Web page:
That doesn’t mean that it’s bad, as it’s still really enjoyable. It’s just that this one feels like it’s the least horror-y and it also just creates a new Invisible Man character, as opposed to being tied to any previous version, even after they already had the duo come into brief contact with the Vincent Price version of the character at the end of Abbott and Costello Meet Frankenstein.

Oddly, this is more of a comedy sports movie. Which is actually achieved pretty cleverly in that the comedic duo use the Invisible Man to help give Lou Costello an edge in the boxing ring. It’s an ingenious and hilarious scheme and even if the joke feels one-note, they stretch it out in this movie and the physical comedy is so good that it works longer than it probably should.

Abbott & Costello are both as great as usual and even if the Invisible Man character felt weak when compared to past versions, he still meshed well with the two leads and everything came together fairly well.

Rating: 6.25/10
Pairs well with: the other Abbot and Costello monster movies.

Film Review: Abbott and Costello Meet Frankenstein (1948)

Also known as: The Brain of Frankenstein (working title)
Release Date: June 15th, 1948
Directed by: Charles Barton
Written by: John Grant, Robert Lees, Frederic I. Rinaldo
Based on: characters by Mary Shelley, Bram Stoker, Curt Siodmak, H.G. Wells
Music by: Frank Skinner
Cast: Bud Abbott, Lou Costello, Lon Chaney Jr., Bela Lugosi, Glenn Strange, Lenore Aubert, Jane Randolph, Frank Ferguson, Charles Bradstreet, Vincent Price (voice, uncredited cameo)

Universal International Pictures, 83 Minutes

Review:

“Young people making the most of life – while it lasts.” – Dr. Lejos/Dracula

I’m actually surprised that I hadn’t yet reviewed any of the Universal Monsters pictures with Abbot and Costello in them. I have an immense love of both things and having them come together, which they did a handful of times, was really cool.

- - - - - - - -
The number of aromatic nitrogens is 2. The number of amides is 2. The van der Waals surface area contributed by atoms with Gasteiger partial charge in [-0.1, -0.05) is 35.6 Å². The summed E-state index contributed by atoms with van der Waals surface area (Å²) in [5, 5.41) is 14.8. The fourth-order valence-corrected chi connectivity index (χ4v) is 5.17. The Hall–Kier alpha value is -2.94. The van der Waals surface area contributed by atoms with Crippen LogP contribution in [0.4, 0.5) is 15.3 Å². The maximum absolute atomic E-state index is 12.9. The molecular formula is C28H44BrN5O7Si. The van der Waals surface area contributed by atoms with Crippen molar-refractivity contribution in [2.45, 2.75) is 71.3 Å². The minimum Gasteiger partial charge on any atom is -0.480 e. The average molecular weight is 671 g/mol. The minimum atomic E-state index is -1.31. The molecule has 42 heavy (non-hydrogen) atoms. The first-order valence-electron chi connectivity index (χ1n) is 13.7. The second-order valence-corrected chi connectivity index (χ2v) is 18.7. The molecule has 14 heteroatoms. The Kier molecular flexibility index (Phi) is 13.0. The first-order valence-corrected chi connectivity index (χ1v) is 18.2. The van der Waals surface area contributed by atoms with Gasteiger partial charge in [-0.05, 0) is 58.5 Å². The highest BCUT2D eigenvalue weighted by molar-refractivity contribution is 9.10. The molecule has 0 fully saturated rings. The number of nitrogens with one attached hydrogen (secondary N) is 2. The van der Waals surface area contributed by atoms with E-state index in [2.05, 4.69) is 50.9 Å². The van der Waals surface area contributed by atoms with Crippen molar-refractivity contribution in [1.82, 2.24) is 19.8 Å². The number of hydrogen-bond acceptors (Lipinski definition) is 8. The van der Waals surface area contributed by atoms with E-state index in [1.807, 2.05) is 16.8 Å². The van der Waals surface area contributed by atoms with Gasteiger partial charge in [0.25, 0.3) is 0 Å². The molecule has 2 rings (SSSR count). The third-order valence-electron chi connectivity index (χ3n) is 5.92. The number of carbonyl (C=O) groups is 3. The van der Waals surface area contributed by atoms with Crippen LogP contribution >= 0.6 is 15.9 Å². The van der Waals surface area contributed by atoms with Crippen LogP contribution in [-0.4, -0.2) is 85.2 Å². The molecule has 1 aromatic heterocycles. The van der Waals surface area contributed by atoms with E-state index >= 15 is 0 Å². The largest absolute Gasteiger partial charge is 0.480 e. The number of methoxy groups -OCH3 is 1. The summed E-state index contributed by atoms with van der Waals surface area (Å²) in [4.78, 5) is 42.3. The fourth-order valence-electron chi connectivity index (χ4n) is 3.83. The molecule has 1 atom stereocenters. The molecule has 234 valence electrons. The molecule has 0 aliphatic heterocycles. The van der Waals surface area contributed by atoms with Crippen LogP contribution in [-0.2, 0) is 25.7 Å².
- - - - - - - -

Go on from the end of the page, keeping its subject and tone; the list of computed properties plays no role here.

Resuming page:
Overall, this one was always my favorite but I like all of them.

In this one, we don’t just get Frankenstein’s Monster, we also get Dracula, the Wolf Man and a little cameo by the Invisible Man. With that, we also got Bela Lugosi, Lon Chaney Jr. and a voice cameo by the legendary Vincent Price.

Unfortunately, Boris Karloff didn’t come back to play Frankenstein’s Monster but we did get Glenn Strange, who had already played the monster twice before this and who is really underappreciated in that role.

The only problem with this is one that doesn’t actually effect the film itself but instead, effects the ones that followed. You see, they blew their nut really early by cramming a ton of monsters into this one, so the following movies felt a bit underwhelming after the precedent this one set. But honestly, it’s why this particular one is the best of the lot.

Abbot and Costello are both hilarious per usual and their camaraderie was so solid by this point that they could’ve entertained in their sleep.

All in all, this was a really good horror comedy that took the best parts of two very different things and merged them together very well, not diminishing the performances of the two comedic legends or the coolness of the classic monsters and the legends who played them.

Rating: 7.75/10
Pairs well with: the other Abbot and Costello monster movies.